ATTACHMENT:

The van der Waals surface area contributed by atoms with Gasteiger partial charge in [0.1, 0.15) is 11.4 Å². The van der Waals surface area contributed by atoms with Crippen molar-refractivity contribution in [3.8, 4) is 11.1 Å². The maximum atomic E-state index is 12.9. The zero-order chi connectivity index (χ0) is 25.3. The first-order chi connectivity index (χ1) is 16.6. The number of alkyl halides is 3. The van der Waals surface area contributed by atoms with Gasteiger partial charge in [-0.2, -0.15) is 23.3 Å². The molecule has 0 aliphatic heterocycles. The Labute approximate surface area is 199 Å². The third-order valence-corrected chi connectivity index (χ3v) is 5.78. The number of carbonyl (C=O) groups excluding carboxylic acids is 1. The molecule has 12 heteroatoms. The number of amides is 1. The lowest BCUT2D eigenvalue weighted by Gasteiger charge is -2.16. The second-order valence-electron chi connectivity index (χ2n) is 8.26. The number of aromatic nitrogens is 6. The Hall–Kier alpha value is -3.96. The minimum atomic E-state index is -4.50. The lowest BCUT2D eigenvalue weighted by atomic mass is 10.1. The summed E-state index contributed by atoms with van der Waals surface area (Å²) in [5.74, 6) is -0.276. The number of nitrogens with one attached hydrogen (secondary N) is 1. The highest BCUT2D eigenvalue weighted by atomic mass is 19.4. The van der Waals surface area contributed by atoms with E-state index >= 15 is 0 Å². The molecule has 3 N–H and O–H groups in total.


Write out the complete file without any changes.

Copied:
The van der Waals surface area contributed by atoms with Gasteiger partial charge in [0.1, 0.15) is 11.4 Å². The van der Waals surface area contributed by atoms with Crippen molar-refractivity contribution in [3.8, 4) is 11.1 Å². The maximum atomic E-state index is 12.9. The zero-order chi connectivity index (χ0) is 25.3. The first-order chi connectivity index (χ1) is 16.6. The number of alkyl halides is 3. The van der Waals surface area contributed by atoms with Gasteiger partial charge in [-0.2, -0.15) is 23.3 Å². The molecule has 0 aliphatic heterocycles. The Labute approximate surface area is 199 Å². The third-order valence-corrected chi connectivity index (χ3v) is 5.78. The number of carbonyl (C=O) groups excluding carboxylic acids is 1. The molecule has 12 heteroatoms. The number of amides is 1. The lowest BCUT2D eigenvalue weighted by Gasteiger charge is -2.16. The second-order valence-electron chi connectivity index (χ2n) is 8.26. The number of aromatic nitrogens is 6. The Hall–Kier alpha value is -3.96. The minimum atomic E-state index is -4.50. The lowest BCUT2D eigenvalue weighted by atomic mass is 10.1. The summed E-state index contributed by atoms with van der Waals surface area (Å²) in [5.74, 6) is -0.276. The number of nitrogens with one attached hydrogen (secondary N) is 1. The highest BCUT2D eigenvalue weighted by atomic mass is 19.4. The van der Waals surface area contributed by atoms with E-state index >= 15 is 0 Å². The molecule has 3 N–H and O–H groups in total.